Catnip compounds curb Asian lady beetles
March 24, 2009 By USDA Agricultural Research Service
March 24, 2009, Stoneville, Miss. – Multicoloured Asian Lady Beetles
(MALB) are appreciated by farmers – until the pest-eating insects
decide to become a pest themselves.
March 24, 2009, Stoneville, Miss. – Multicoloured Asian Lady Beetles (MALB) are appreciated by farmers – until the pest-eating insects decide to become a pest themselves.
The beetle, Harmonia axyridis, becomes a nuisance insect when it runs out of natural pests to eat and starts snacking on fruit and vegetable crops, including wine grapes.
U.S. Department of Agriculture (USDA) Agricultural Research Service (ARS) scientists have sought to develop methods of keeping the predators under control. Most recently, ARS entomologist Eric Riddick and colleagues in Stoneville, Miss., in collaboration with ARS natural product chemist Kamal Chauhan at Beltsville, Md., tested compounds in catnip oil that naturally repel the beetles, causing them to fly off, stop crawling, move back or turn away.
In studies at the ARS Biological Control of Pests Research Unit in Stoneville, 95 per cent of adult male and female lady beetles altered their course upon encountering filter paper impregnated with the highest of three doses of the catnip compound nepetalactone. The researchers chose nepetalactone because it had previously been shown to repel some species of cockroaches, flies, termites and mosquitoes.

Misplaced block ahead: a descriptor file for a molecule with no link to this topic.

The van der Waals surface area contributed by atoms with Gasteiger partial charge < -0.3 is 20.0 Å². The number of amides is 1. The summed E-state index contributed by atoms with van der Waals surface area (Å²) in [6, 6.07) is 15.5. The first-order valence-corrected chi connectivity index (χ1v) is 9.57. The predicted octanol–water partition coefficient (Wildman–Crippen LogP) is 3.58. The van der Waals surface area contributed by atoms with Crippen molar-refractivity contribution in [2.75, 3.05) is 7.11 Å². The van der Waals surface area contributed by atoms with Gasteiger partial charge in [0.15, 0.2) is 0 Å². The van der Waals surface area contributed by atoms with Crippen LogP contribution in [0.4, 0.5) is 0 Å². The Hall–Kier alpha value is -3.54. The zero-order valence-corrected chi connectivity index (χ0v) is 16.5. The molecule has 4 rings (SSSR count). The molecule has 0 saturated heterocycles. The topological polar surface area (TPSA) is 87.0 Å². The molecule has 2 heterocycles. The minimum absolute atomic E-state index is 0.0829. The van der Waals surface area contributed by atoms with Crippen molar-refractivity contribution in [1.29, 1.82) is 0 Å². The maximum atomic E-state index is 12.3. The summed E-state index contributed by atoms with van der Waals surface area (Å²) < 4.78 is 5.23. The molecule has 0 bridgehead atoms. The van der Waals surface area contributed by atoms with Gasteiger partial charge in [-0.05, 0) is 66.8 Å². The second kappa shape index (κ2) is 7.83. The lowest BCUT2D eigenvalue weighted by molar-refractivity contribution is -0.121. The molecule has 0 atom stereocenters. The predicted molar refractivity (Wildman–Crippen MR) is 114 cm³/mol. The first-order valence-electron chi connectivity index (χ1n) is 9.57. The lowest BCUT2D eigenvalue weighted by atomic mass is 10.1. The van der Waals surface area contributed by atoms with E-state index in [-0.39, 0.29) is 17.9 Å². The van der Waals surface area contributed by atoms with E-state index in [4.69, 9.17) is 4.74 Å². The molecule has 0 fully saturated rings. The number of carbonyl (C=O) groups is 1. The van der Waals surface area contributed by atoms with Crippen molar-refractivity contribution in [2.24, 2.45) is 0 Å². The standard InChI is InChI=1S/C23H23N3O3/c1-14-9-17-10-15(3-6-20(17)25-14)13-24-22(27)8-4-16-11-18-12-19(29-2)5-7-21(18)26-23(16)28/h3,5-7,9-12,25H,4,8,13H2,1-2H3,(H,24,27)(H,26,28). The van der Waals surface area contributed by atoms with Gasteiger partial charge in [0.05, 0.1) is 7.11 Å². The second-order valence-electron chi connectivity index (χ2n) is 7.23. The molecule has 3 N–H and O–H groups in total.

They also tested nootkatone (a grapefruit extract), iridomyrmecin (another catnip oil compound), and other plant-based repellents, but none performed as well as nepetalactone. Turning away – more so than the three other avoidance behaviors – characterized the beetles’ response to the compound, report Riddick and colleagues in a recent issue of the Bulletin of Insectology (http://www.bulletinofinsectology.org/pdfarticles/vol61-2008-081-090riddick.pdf).
Ultimately, such observations could lead to a “push-pull strategy,” combining repellents that deter lady beetles with traps that lure the predators to an attractant for collection. According to Riddick, the push-pull strategy offers an alternative to insecticide spraying and could help to preserve the insects’ usefulness as an efficient predator of aphids, scale and other soft-bodied arthropods that damage plants.
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